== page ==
On Thursday night, we hold the St Cecilia’s Day concert in this hall. I am sure that you all know that this is one of the premier concerts of the year and one to which, I said last year, you should all come at least once before you leave the school. But who was St Cecilia, and why was she ever made a saint?
Every religious denomination provides for sainthood in a slightly different way, but essentially nobody can be a saint during their own life and a saint must have lived a holy life which could be said to have been lived in the likeness of God. In the early days (ie before 4th century AD), only martyrs could be considered saints (ie people who had given up their lives, as Jesus did, in God’s name); after that, it was broadened to others; nowadays in the Catholic Church, it is quite a lengthy process which requires proof that the person being considered for sainthood has performed at least two miracles in their lifetime. Nobody is very sure how the Vatican decides this; but they do.
As a demonstration of this, I was in Australia when Pope John Paul II beatified Mary MacKillop. Beatification is the first stage towards sainthood; it acknowledges that one miracle has definitely taken place. It was a huge day for Australia; it had taken almost 90 years for this to be acknowledged in the case of Mary MacKillop, a 19th century nun who had done much for the education of the poor. Australia had never had a saint before, and this was the first stage of the process. Literally millions turned out to see the Pope and I was one of them, almost close enough to touch him and certainly close enough to feel the force of his magnetic personality. He was a very great man. Only a few years later, a second miracle was proven and Mary MacKillop, about a century after her case was opened, went through a process called canonisation and in 2010 became Australia’s first ever saint. John Paul II, incidentally, became a saint in 2013, only 8 years after his own death. He is the most recent of the Catholic saints.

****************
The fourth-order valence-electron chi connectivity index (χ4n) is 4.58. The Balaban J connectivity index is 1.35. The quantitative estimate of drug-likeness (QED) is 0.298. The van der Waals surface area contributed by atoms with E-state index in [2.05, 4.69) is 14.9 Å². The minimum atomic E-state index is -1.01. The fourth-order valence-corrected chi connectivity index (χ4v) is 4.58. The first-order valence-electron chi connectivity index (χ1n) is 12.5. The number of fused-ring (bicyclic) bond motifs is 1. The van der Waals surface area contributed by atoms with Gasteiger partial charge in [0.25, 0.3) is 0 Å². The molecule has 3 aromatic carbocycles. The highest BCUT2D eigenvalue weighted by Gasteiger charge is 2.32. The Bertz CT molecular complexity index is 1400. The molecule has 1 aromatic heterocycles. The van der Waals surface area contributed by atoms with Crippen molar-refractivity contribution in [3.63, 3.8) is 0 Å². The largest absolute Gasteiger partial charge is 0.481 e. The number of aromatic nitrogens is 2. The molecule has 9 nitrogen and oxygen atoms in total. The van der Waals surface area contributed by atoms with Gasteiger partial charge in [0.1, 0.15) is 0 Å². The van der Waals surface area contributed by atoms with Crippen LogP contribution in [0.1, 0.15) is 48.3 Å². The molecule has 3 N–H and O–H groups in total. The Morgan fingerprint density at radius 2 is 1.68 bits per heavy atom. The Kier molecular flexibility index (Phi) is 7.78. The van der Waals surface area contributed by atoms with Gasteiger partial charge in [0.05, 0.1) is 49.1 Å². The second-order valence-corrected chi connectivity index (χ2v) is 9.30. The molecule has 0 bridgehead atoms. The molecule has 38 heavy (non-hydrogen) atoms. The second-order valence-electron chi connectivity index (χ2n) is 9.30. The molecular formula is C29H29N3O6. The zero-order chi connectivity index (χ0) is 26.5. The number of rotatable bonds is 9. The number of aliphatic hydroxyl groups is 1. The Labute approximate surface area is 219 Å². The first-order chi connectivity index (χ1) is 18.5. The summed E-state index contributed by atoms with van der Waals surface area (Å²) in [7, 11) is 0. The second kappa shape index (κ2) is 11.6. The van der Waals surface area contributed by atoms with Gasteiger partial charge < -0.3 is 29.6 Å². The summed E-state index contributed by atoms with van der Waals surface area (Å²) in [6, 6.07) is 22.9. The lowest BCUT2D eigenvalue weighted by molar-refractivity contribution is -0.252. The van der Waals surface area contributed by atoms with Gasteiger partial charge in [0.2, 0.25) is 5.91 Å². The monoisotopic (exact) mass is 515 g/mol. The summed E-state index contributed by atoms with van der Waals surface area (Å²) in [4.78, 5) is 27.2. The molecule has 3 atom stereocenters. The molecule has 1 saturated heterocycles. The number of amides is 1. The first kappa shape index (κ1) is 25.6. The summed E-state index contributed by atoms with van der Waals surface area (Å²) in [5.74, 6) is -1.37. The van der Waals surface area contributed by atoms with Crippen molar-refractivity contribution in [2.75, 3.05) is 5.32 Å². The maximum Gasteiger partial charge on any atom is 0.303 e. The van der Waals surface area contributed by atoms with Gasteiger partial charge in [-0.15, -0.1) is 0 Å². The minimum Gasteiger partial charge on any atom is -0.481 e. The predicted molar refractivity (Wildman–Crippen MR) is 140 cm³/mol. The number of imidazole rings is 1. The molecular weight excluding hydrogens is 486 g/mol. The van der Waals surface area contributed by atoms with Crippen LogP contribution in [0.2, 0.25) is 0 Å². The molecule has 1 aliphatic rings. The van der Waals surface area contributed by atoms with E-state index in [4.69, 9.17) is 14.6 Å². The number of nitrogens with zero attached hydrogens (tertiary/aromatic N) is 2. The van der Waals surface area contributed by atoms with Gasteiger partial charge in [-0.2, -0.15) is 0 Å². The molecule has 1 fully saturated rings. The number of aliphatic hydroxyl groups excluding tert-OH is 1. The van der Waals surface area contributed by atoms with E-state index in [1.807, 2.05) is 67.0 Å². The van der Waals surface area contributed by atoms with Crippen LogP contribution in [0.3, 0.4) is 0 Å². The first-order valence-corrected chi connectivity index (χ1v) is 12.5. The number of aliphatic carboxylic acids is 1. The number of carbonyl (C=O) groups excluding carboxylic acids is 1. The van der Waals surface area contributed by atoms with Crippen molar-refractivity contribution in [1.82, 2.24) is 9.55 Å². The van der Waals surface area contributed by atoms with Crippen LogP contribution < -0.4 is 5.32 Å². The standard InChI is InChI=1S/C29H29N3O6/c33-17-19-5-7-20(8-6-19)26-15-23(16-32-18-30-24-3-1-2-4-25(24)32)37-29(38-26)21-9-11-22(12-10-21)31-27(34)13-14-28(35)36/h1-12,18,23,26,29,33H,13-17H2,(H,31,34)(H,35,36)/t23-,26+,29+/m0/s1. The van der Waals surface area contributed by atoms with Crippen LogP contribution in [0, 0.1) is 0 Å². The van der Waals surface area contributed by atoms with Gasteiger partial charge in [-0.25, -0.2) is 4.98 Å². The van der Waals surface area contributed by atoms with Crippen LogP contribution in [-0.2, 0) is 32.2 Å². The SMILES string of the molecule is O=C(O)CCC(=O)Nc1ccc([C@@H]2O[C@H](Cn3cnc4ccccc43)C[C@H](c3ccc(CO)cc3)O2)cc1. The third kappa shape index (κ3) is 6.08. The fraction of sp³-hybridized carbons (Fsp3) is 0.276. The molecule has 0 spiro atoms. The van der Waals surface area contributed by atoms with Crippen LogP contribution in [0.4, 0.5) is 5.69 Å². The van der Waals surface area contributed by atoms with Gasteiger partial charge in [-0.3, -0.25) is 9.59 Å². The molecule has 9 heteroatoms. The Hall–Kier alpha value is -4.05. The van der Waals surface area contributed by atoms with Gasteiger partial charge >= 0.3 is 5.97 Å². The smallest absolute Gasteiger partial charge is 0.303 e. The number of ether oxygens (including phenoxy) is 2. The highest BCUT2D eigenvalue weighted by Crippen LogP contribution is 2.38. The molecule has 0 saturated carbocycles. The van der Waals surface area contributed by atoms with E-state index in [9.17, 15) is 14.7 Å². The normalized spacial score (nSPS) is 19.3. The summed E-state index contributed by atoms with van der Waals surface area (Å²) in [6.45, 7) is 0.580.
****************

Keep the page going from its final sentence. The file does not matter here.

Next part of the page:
As a third century martyr in the Roman empire, Cecilia was one of the earliest saints and, as such, did not have to prove any miracles. She was from a wealthy background, and the story goes that she was given in marriage to a young Roman man called Valerian. During her wedding ceremony, she told her husband that she had taken a vow of virginity and that she had an angel protecting her. Valerian asked to see the angel as proof, and Cecilia told him he would see her if he travelled to the third milestone on the Appian Way and were baptized by Pope Urbanus.
Following his baptism, Valerian returned to his wife and did indeed find the angel at her side. When Valerian’s brother, Tibertius, found out about the angel and his brother’s baptism, he also was baptized and together the brothers dedicated their lives to burying the saints who were murdered each day by the prefect of the city of Rome, a man called Almachius.
Both brothers were eventually arrested and brought before the prefect where they were executed after they refused to offer a sacrifice to the gods.
Cecilia, after first converting 400 people to Christianity, was also arrested and was condemned to be suffocated in the Roman baths. She was shut in for one night and one day, as fires were heaped up and stoked to a terrifying heat – but she did not even sweat.
When Almachius heard this, he sent an executioner to cut off her head in the baths.
The executioner struck her three times but was unable to decapitate her so he left her bleeding and she lived for three more days. Crowds came to her and collected her blood while she preached to them or prayed. On the third day she died and was buried by Pope Urbanus and his deacons.
Most saints have some sort of attribute which is special to them. St. Cecilia is regarded as the patron saint of music, because she was transported by heavenly music in her heart during her fateful wedding day. All saints also have a special day on which they are commemorated, and St Cecilia’s day is November 22nd (so we are in fact a week out this year!).
As a postscript to this story, St Cecilia’s body was exhumed 1300 years later and move to her own Chapel in 1599. It is said to have been found completely incorrupt, draped in a silk veil and a gold embroidered dress.
So, back to Thursday night. There are in fact two major events on Thursday night and I would like to everyone in here to consider planning your week around one of them. Put it in the diary. Work around it. Make yourself a promise to broaden your horizons. The excellent St Cecilia’s Day concert is one. It is at 7.30pm in here. If you would prefer, however, to lend your evening to learning about Art, there is a lecture at 7.30pm in the EMH on Picasso by Professor Chris Green from the world famous Courtauld Institute in London. I know Chris Green extremely well; he is a wonderful speaker and a genuine world expert on Picasso. He is the curator of a major current exhibition on cubism in the Picasso Museum in Barcelona. If you would like to learn a little about Picasso, there are few people in the entire world worth listening to more than Professor Green; and you can hear him here, in your very own school, on Thursday night in the EMH.